Opposition logic and neural network models in artificial grammar learning

Consciousness and Cognition 13 (3):565-578 (2004)
  Copy   BIBTEX

Abstract

Following neural network simulations of the two experiments of Higham, Vokey, and Pritchard , Tunney and Shanks argued that the opposition logic advocated by Higham et al. was incapable of distinguishing between single and multiple influences on performance of artificial grammar learning and more generally. We show that their simulations do not support their conclusions. We also provide different neural network simulations that do simulate the essential results of Higham et al.

Links

PhilArchive



    Upload a copy of this work     Papers currently archived: 89,764

External links

Setup an account with your affiliations in order to access resources via your University's proxy server

Through your library

Similar books and articles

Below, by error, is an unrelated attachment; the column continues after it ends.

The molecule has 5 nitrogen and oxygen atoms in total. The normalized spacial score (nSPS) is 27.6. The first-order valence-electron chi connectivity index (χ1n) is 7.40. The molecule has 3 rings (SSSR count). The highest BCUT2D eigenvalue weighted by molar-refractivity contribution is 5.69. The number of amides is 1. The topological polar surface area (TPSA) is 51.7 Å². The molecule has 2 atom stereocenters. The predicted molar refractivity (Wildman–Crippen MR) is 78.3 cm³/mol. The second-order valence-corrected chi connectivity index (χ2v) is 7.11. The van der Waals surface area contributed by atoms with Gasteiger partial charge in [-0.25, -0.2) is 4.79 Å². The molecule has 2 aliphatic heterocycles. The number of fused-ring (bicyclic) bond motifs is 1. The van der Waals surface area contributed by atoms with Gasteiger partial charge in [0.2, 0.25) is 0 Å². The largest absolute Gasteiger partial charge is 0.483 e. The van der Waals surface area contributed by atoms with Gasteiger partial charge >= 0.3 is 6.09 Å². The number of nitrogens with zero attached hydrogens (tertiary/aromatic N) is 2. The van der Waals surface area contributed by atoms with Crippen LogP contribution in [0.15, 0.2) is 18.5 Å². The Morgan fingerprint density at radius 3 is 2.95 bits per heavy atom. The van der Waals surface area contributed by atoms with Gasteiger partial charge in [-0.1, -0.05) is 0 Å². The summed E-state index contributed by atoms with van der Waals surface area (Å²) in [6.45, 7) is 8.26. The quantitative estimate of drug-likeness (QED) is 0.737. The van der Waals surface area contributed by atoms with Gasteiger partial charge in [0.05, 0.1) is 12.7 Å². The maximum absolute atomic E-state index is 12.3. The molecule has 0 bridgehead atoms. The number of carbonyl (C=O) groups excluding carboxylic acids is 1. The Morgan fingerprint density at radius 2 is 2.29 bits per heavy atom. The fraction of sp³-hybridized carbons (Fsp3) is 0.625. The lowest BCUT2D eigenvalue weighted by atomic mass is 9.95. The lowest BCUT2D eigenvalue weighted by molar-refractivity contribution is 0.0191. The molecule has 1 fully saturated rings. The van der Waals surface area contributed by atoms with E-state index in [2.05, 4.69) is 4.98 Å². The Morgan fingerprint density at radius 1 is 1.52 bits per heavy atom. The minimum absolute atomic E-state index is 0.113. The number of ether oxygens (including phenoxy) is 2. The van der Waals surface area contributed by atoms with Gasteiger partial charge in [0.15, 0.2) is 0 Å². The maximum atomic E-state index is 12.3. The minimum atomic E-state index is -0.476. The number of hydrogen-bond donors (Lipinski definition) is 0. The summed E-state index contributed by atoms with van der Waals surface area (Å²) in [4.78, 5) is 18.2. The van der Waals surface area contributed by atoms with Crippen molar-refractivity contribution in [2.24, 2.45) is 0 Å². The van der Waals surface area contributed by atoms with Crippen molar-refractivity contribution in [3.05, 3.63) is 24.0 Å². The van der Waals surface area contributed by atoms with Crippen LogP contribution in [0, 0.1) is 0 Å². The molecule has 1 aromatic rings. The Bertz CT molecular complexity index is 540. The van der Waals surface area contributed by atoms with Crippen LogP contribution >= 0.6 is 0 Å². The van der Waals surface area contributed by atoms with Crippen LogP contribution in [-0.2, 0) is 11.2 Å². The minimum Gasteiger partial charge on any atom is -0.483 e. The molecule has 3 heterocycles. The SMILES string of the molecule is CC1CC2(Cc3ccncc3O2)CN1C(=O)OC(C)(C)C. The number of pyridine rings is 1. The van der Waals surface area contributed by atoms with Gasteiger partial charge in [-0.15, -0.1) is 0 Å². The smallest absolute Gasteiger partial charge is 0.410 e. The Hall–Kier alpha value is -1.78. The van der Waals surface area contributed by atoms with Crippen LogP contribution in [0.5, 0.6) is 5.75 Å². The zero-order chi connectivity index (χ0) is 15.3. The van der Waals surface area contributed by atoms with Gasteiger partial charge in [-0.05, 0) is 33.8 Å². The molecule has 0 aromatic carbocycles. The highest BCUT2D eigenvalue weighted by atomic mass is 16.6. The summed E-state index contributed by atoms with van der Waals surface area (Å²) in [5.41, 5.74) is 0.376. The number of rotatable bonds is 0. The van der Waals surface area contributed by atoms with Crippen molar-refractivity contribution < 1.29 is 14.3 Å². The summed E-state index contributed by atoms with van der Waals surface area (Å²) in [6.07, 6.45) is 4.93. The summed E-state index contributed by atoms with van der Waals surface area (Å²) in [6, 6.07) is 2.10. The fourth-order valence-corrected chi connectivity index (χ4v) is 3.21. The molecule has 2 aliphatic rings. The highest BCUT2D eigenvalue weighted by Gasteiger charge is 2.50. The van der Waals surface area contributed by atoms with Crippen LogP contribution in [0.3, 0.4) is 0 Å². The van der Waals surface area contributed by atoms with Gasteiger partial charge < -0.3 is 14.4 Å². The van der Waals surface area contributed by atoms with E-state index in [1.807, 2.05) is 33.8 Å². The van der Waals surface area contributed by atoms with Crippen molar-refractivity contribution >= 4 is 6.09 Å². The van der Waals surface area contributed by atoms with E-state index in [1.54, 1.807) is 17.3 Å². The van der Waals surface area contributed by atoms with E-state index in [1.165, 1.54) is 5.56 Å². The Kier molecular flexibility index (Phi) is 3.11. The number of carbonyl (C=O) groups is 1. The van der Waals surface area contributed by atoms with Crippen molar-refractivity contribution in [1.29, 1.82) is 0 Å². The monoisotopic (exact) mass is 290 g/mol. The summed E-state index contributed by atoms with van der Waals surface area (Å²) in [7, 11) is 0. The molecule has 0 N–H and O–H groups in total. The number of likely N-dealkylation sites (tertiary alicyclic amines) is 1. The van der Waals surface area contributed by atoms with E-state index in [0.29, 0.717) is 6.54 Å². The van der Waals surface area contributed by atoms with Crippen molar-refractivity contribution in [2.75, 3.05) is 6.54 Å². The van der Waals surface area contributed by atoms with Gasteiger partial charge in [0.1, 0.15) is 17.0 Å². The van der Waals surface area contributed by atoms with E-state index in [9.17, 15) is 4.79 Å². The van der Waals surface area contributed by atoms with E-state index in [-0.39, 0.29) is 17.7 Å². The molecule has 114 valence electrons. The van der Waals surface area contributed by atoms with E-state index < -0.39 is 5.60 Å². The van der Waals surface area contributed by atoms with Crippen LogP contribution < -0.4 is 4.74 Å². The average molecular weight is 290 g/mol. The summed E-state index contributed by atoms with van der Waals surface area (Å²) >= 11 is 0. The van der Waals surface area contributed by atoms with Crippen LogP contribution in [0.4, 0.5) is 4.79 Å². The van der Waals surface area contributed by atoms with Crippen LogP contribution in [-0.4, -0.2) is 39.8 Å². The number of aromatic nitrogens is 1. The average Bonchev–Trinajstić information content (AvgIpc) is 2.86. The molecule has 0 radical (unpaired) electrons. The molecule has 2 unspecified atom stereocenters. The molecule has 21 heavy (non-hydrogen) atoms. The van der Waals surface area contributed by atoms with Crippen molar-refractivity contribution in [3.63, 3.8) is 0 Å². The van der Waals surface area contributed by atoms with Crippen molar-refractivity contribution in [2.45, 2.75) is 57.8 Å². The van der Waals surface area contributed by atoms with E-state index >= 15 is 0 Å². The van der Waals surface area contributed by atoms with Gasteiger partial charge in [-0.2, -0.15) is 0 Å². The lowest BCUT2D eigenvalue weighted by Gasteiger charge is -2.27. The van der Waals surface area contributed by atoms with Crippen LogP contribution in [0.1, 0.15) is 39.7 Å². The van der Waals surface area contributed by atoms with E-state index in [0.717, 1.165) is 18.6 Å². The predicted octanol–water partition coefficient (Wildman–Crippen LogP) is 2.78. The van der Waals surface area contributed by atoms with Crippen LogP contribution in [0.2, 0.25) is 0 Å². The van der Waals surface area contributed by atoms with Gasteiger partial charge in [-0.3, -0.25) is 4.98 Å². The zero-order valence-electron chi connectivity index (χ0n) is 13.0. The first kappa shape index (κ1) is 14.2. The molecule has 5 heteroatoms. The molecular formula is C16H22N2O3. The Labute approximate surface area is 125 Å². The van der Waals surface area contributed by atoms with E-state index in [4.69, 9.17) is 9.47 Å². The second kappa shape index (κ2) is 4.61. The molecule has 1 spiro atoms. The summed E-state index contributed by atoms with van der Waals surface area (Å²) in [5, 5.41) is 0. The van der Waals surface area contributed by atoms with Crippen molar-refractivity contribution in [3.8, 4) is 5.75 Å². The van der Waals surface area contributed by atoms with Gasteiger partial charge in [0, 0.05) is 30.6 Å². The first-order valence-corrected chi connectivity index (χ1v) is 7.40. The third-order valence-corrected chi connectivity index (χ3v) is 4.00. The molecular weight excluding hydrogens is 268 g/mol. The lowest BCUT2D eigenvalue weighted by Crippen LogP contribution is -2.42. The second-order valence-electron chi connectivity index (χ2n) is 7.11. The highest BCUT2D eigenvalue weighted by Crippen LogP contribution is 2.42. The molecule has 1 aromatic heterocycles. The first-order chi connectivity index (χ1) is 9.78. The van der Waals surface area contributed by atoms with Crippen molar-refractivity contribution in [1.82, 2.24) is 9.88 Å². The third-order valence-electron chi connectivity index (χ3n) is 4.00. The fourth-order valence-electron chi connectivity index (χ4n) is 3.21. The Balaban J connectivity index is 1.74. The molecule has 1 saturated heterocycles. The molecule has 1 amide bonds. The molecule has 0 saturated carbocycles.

Prototypes and portability in artificial neural network models.Thomas R. Shultz - 2000 - Behavioral and Brain Sciences 23 (4):493-494.
Neural models of development and learning.Stephen Grossberg - 1997 - Behavioral and Brain Sciences 20 (4):566-566.
A moveable feast.Peter F. Dominey - 2000 - Behavioral and Brain Sciences 23 (4):537-538.
Analogy making in legal reasoning with neural networks and fuzzy logic.Jürgen Hollatz - 1999 - Artificial Intelligence and Law 7 (2-3):289-301.

Analytics

Added to PP
2010-08-24

Downloads
30 (#454,264)

6 months
1 (#1,018,607)

Historical graph of downloads
How can I increase my downloads?

References found in this work

Finding Structure in Time.Jeffrey L. Elman - 1990 - Cognitive Science 14 (2):179-211.
Implicit learning and tacit knowledge.Arthur S. Reber - 1989 - Journal of Experimental Psychology: General 118 (3):219-235.
{Finding structure in time}.J. Elman - 1993 - {Cognitive Science} 48:71-99.
Implicit learning of artificial grammars.Arthur S. Reber - 1967 - Journal of Verbal Learning and Verbal Behavior 6:855-863.

View all 13 references / Add more references